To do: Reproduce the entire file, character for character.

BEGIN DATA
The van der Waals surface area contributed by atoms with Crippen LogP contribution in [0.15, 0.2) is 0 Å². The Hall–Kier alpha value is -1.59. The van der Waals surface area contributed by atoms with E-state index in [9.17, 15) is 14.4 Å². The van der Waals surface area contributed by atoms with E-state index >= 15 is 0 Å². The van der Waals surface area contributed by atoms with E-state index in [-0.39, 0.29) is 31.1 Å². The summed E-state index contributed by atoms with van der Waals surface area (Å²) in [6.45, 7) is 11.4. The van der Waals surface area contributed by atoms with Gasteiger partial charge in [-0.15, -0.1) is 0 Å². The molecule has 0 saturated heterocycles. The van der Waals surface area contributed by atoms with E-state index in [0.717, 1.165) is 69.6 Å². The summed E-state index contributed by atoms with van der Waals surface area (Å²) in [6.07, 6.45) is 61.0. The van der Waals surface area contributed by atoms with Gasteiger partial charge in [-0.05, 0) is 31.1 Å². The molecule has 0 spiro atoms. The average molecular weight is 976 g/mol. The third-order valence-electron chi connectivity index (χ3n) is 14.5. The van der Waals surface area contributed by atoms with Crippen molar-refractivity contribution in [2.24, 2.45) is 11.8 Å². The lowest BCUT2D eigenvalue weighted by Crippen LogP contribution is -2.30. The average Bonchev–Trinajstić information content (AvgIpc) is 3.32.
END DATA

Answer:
The van der Waals surface area contributed by atoms with Crippen LogP contribution in [0.15, 0.2) is 0 Å². The Hall–Kier alpha value is -1.59. The van der Waals surface area contributed by atoms with E-state index in [9.17, 15) is 14.4 Å². The van der Waals surface area contributed by atoms with E-state index >= 15 is 0 Å². The van der Waals surface area contributed by atoms with E-state index in [-0.39, 0.29) is 31.1 Å². The summed E-state index contributed by atoms with van der Waals surface area (Å²) in [6.45, 7) is 11.4. The van der Waals surface area contributed by atoms with Gasteiger partial charge in [-0.15, -0.1) is 0 Å². The molecule has 0 saturated heterocycles. The van der Waals surface area contributed by atoms with E-state index in [0.717, 1.165) is 69.6 Å². The summed E-state index contributed by atoms with van der Waals surface area (Å²) in [6.07, 6.45) is 61.0. The van der Waals surface area contributed by atoms with Gasteiger partial charge in [-0.05, 0) is 31.1 Å². The molecule has 0 spiro atoms. The average molecular weight is 976 g/mol. The third-order valence-electron chi connectivity index (χ3n) is 14.5. The van der Waals surface area contributed by atoms with Crippen molar-refractivity contribution in [2.24, 2.45) is 11.8 Å². The lowest BCUT2D eigenvalue weighted by Crippen LogP contribution is -2.30. The average Bonchev–Trinajstić information content (AvgIpc) is 3.32.